Underactive bladder – Really a problem or the new disease created by the industry?
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underactive bladder janemeijlink janemeijlink 3 34 Aug 31, 2017 by jennyics jennyics


Editor: Dr Kevin Rademakers
June 2017

Lower urinary tract symptoms (LUTS) can be caused by various conditions. Amongst this heterogeneous group of conditions, detrusor underactivity (DU) is one of the causes for voiding LUTS (4). DU is often hidden behind other clinical phenotypes such as bladder outlet obstruction (BOO) or dysfunctional voiding; it may also coincide with the presence of urinary tract infections (UTIs) or urinary incontinence. Symptomatology includes prolonged voiding time, altered bladder filling sensation, (feeling of) post-void residual urine and/or slow urinary stream. Acute urinary retention (AUR) - as an extreme clinical presentation of DU - has a low incidence in young men with an incidence of 0.2 per 1000 man-years (6). However, the incidence increases with age and the debilitating effect of catheterisation may impact a patient’s quality of life (6-10).
The original definition on detrusor underactivity (DU) was written in the year 2002 (1). In addition to the ICS definition of DU, an ICS working group has proposed in the year 2015 a working definition for a more clinical approach of the topic in order to enable screening of patients based on symptoms and signs rather than pressure-flow measurement. This Underactive Bladder (UAB) working hypothesis includes: ‘A symptom complex suggestive of detrusor underactivity and is usually characterised by prolonged urination time with or without a sensation of incomplete bladder emptying, usually with hesitancy, reduced sensation on filling and a slow stream‘ (18). Theoretically, a partial overlap between UAB, DU and BOO is considered but the purpose of the working hypothesis is to clinically identify patients who are suspicious of having DU (in pressure-flow analysis) (18,19). However, there is a lack of scientific data particularly on the clinical symptom complex and its relation to urodynamically defined DU. The absence of robust data makes it impossible to accept the above mentioned clinical hypothesis already as a definition. A recent study of Gammie et al. exposed that the use of only LUTS in the diagnostic route might not have enough discriminative power to differentiate UAB from other causes of voiding dysfunction (20).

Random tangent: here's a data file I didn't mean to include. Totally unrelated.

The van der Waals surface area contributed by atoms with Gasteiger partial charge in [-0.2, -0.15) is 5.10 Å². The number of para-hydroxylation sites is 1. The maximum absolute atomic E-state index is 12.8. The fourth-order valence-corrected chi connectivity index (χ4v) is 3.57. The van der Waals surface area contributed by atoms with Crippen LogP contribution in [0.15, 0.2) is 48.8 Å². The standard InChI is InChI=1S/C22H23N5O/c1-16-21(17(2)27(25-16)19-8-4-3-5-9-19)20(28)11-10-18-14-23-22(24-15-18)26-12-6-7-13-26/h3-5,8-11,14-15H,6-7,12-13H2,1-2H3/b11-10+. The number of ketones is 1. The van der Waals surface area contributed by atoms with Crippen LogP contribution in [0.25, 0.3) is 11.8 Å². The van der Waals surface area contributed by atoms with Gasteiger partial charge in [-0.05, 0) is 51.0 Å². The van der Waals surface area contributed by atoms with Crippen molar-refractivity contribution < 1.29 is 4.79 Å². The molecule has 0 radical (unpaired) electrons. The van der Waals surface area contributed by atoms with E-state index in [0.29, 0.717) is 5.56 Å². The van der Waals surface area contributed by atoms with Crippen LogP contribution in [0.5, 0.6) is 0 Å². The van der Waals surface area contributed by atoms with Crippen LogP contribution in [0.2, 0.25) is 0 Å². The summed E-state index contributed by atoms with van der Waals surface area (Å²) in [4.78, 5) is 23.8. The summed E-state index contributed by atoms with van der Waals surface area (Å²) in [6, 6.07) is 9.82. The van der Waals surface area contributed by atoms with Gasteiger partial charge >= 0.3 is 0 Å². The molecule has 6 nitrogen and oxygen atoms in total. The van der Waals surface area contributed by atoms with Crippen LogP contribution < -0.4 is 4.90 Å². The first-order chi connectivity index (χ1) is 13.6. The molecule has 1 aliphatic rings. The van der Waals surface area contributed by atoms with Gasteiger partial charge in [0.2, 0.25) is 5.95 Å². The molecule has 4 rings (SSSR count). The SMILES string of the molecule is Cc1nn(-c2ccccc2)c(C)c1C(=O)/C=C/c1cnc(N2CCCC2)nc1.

The exact prevalence of the DU/UAB is difficult to define due to the ongoing debate of the definitions. The reader has to keep in mind that the occurrence of the condition(s) is dependent on the definition and the used threshold values as well as on the available assessment tools for identification and differentiation. Therefore, researchers are currently only able to make a rough estimation of the prevalence of DU and UAB.
Patients with PVR due to DU are often difficult to identify because symptoms and signs are often masked behind identical or similar symptoms or signs of voiding dysfunction. To complicate matter, men or women with DU may even be without PVR or LUTS. Based on current literature, the prevalence of DU in men has been estimated to be 9-23% and as high as 48% in men aged <50 years and >65 years, respectively. In women, prevalence of DU is estimated to be between 4% and 45%. However, more recent studies suggested prevalence rates between 10 and 20%

Until now, DU has only been characterised by the presence of PVR in the absence of BOO. Therefore, the previously published studies on the epidemiology of DU have not considered the coexistence of DU and BOO. Though, urologists frequently see men with LUTS and PVR after unsuccessful treatment of BOO (for example after transurethral resection of the prostate, TURP) or female patients with LUTS complaints or PVR after urinary incontinence surgery. DU is known to have an unfavourable influence on the outcome of both TURP (37-39) and mid-urethral slings (40).


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